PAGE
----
• Bridney C.

Q&A with Visual Artist, Winter Dior

By Bridney C.

Connecticut-based Visual Artist, Winter Dior

It is a pleasure to interview Winter Dior for the Sweet Scoop.


Winter is a 28-year-old visual artist from New London, Connecticut. Raised in an artistic household, both of their parents are artists, and their father did a lot of sculpture while they grew up.


Their father still "dabbles" in photography, and Winter inherited their father's photography talent when they received their first SLR from him. From there, their father taught them how to use it properly.


They also grew up experimenting with paints and canvas. Their mother allowed them to enter a painting or two in some of her art shows when they were a child.


Winter's mother has a Master's Degree in Creative Writing. Their mother is also a published poet and painter.


In this edition of Q&A, Winter Dior discussed what their artwork represents, how they chose the name, Winter Dior, and their top 3 favorite art pieces.

Surfing, 2020. Acrylic on Canvas. 16"x20"

Bridney C: When did you first realize you wanted to pursue a career in art?

Winter Dior: I have always wanted to be an artist. I have never wanted to work any other kind of job, although I have had to. I am entirely self-taught, but I decided to apply to art colleges last year. I am starting as a freshman at CalArts this fall.


BC: What does your artwork represent? On average, how long does it take for you to complete an art piece?

WD: My artwork represents emotions and thoughts that I cannot explain in words, even though there are usually phrases within my paintings. A lot of my figures tackle my feelings about my gender identity and my lack of connection to my body. The figures are usually depicted without arms because they lack agency. I am not sure if it's something that I relate to personally, or if it's a way to keep the emotions I'm expressing in their place. I can take anywhere from days to just a few hours to finish a piece. The larger works usually take more time, and I step back to look it over quite a lot. Sometimes I walk away as layers are in the process of drying to think more about my next move.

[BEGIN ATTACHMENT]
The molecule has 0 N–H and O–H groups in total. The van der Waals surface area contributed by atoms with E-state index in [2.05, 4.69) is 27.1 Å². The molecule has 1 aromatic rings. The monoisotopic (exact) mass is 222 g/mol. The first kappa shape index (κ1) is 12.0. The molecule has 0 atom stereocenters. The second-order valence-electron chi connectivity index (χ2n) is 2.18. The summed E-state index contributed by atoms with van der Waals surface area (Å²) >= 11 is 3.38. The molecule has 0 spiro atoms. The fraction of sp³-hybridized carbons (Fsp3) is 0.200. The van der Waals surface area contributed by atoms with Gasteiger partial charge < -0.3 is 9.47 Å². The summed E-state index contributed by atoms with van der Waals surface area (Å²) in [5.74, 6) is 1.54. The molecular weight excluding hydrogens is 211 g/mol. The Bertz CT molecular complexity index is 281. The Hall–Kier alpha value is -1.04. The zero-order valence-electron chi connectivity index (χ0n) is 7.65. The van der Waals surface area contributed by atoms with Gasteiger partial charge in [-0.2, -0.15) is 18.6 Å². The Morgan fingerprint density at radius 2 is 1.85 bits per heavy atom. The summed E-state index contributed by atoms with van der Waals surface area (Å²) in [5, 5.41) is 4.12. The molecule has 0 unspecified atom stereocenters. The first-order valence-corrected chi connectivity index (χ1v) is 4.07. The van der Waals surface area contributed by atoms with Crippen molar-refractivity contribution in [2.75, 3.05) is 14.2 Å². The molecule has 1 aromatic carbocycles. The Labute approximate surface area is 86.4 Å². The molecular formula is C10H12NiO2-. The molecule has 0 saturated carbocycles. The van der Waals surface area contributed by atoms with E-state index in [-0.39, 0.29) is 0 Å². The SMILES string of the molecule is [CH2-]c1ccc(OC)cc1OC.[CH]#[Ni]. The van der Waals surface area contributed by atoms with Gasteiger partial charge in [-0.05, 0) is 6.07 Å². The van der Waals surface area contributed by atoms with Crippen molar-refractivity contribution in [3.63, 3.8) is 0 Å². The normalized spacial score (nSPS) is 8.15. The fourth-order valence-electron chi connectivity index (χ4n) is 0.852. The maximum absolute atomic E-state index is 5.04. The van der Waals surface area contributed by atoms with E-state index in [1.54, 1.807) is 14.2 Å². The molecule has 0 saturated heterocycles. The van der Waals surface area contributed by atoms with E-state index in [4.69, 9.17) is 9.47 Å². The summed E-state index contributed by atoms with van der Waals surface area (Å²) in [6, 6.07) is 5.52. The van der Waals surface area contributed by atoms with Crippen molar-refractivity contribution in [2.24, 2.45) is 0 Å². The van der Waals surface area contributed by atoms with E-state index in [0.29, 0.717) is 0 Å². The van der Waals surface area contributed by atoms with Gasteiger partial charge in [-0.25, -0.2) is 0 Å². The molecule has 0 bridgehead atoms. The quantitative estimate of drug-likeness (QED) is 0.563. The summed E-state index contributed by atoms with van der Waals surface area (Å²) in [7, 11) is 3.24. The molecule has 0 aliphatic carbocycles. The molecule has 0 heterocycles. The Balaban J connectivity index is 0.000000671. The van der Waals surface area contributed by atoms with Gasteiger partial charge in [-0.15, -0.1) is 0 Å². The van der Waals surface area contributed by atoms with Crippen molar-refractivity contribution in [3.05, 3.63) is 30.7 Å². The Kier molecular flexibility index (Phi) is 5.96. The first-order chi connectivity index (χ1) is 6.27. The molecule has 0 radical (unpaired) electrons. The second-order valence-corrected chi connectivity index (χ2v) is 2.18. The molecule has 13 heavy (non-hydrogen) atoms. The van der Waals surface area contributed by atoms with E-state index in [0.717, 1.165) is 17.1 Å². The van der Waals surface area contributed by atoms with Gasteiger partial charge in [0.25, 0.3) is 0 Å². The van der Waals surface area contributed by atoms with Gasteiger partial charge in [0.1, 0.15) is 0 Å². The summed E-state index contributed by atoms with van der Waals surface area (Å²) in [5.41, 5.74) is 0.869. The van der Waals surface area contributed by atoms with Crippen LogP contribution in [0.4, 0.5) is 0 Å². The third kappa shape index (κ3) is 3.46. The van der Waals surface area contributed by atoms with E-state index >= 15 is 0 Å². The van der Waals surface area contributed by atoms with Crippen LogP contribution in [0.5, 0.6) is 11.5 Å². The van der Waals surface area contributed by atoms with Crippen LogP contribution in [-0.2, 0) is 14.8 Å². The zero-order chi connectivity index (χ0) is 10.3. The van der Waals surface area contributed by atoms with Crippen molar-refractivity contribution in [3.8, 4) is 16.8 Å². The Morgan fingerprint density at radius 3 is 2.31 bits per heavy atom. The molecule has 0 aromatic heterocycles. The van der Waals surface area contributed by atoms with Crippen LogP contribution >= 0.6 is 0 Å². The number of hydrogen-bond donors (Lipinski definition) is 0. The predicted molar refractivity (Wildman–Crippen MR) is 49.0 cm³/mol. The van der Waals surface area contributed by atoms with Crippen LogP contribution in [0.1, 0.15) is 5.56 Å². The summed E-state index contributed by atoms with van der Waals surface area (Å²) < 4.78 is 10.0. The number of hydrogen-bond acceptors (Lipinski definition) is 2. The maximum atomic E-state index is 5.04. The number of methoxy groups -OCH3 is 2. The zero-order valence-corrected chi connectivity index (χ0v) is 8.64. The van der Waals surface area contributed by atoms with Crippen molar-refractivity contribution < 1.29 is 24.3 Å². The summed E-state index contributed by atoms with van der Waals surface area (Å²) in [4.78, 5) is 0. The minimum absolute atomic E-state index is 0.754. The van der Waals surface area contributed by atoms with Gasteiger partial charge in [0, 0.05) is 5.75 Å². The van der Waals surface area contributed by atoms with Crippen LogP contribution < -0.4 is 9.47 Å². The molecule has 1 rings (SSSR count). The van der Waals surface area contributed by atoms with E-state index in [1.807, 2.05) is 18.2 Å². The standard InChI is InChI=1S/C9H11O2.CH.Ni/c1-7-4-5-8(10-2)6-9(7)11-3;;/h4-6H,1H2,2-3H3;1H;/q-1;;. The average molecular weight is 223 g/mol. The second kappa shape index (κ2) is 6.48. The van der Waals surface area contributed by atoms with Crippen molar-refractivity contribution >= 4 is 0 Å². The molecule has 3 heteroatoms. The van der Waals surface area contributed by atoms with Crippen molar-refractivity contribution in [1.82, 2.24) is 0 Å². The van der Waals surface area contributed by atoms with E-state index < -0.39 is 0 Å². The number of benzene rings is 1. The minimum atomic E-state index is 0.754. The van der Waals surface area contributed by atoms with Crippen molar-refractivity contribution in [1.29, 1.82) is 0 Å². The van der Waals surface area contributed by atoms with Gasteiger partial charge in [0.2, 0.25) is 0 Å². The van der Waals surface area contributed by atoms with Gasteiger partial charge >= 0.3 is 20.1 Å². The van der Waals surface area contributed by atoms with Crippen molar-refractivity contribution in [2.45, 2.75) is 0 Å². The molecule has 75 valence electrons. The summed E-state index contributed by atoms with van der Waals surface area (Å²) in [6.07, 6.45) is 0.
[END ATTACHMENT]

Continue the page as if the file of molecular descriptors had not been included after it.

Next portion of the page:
Uncomfortable Euphoria, 2020. Acrylic on Canvas. 48"x48"

BC: How did you come up with your art name, Winter Dior?

WD: My art name is my new chosen name. Winter Dior is my first and then middle name. I picked them out because I love how they sound together. I am nonbinary, and I came out recently. My pronouns are they and them, but also sometimes he and him. 


BC: Describe your art style. Why do you consider yourself to be an "emotional abstract painter?" What do the horned-people that are seen most often in your art represent? 

WD: My definition of what category my art falls into continues to grow, as I learn more terms and discover more art that I relate to. I thought about the emotional abstract because I just feel like that makes the most sense. Although, my paintings do contain figures, so they are not purely abstract. The horned figures are somewhat new. I think that they are a rebellious force coming up through the art that I have been playing with lately. Most of my figures look quite alien. Those originated as a way for me to make the things I saw during sleep paralysis into a cartoon, and take control back from my nightmares. I call the figures my "creeps."